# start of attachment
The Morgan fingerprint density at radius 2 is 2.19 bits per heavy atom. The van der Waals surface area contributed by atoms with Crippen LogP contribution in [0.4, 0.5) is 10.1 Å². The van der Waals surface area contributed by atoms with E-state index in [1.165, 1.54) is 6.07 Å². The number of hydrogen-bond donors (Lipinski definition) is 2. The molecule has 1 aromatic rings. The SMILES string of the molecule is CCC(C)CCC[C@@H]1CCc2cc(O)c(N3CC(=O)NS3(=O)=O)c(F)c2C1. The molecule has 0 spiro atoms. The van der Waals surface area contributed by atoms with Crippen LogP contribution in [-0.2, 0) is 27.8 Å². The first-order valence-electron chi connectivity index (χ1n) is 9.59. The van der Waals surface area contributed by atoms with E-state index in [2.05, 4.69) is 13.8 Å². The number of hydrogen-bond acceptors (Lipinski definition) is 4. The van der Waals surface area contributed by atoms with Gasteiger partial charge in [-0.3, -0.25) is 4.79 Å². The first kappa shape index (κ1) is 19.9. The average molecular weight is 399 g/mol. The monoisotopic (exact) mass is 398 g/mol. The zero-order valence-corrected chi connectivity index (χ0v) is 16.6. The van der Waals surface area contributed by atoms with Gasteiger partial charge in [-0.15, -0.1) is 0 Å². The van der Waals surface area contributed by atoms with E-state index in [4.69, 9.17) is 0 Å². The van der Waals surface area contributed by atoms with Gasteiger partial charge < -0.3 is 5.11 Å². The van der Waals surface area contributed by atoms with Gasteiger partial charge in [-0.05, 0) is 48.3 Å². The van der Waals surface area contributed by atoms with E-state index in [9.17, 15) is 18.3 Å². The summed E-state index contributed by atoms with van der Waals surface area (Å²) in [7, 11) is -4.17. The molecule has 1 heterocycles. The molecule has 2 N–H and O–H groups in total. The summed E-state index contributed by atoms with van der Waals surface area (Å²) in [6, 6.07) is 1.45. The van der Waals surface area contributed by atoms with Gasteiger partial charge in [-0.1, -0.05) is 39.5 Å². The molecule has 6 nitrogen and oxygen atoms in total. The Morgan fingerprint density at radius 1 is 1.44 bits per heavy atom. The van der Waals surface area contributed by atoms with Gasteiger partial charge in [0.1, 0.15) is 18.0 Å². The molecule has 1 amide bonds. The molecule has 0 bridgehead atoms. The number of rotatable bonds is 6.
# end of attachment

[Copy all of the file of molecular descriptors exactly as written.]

The Morgan fingerprint density at radius 2 is 2.19 bits per heavy atom. The van der Waals surface area contributed by atoms with Crippen LogP contribution in [0.4, 0.5) is 10.1 Å². The van der Waals surface area contributed by atoms with E-state index in [1.165, 1.54) is 6.07 Å². The number of hydrogen-bond donors (Lipinski definition) is 2. The molecule has 1 aromatic rings. The SMILES string of the molecule is CCC(C)CCC[C@@H]1CCc2cc(O)c(N3CC(=O)NS3(=O)=O)c(F)c2C1. The molecule has 0 spiro atoms. The van der Waals surface area contributed by atoms with Crippen LogP contribution in [-0.2, 0) is 27.8 Å². The first-order valence-electron chi connectivity index (χ1n) is 9.59. The van der Waals surface area contributed by atoms with E-state index in [2.05, 4.69) is 13.8 Å². The number of hydrogen-bond acceptors (Lipinski definition) is 4. The van der Waals surface area contributed by atoms with Gasteiger partial charge in [-0.3, -0.25) is 4.79 Å². The first kappa shape index (κ1) is 19.9. The average molecular weight is 399 g/mol. The monoisotopic (exact) mass is 398 g/mol. The zero-order valence-corrected chi connectivity index (χ0v) is 16.6. The van der Waals surface area contributed by atoms with Gasteiger partial charge in [-0.15, -0.1) is 0 Å². The van der Waals surface area contributed by atoms with E-state index in [4.69, 9.17) is 0 Å². The van der Waals surface area contributed by atoms with Gasteiger partial charge < -0.3 is 5.11 Å². The van der Waals surface area contributed by atoms with Gasteiger partial charge in [-0.05, 0) is 48.3 Å². The van der Waals surface area contributed by atoms with E-state index in [9.17, 15) is 18.3 Å². The summed E-state index contributed by atoms with van der Waals surface area (Å²) in [7, 11) is -4.17. The molecule has 1 heterocycles. The molecule has 2 N–H and O–H groups in total. The summed E-state index contributed by atoms with van der Waals surface area (Å²) in [6, 6.07) is 1.45. The van der Waals surface area contributed by atoms with Gasteiger partial charge in [-0.1, -0.05) is 39.5 Å². The molecule has 6 nitrogen and oxygen atoms in total. The Morgan fingerprint density at radius 1 is 1.44 bits per heavy atom. The van der Waals surface area contributed by atoms with Gasteiger partial charge in [0.1, 0.15) is 18.0 Å². The molecule has 1 amide bonds. The molecule has 0 bridgehead atoms. The number of rotatable bonds is 6.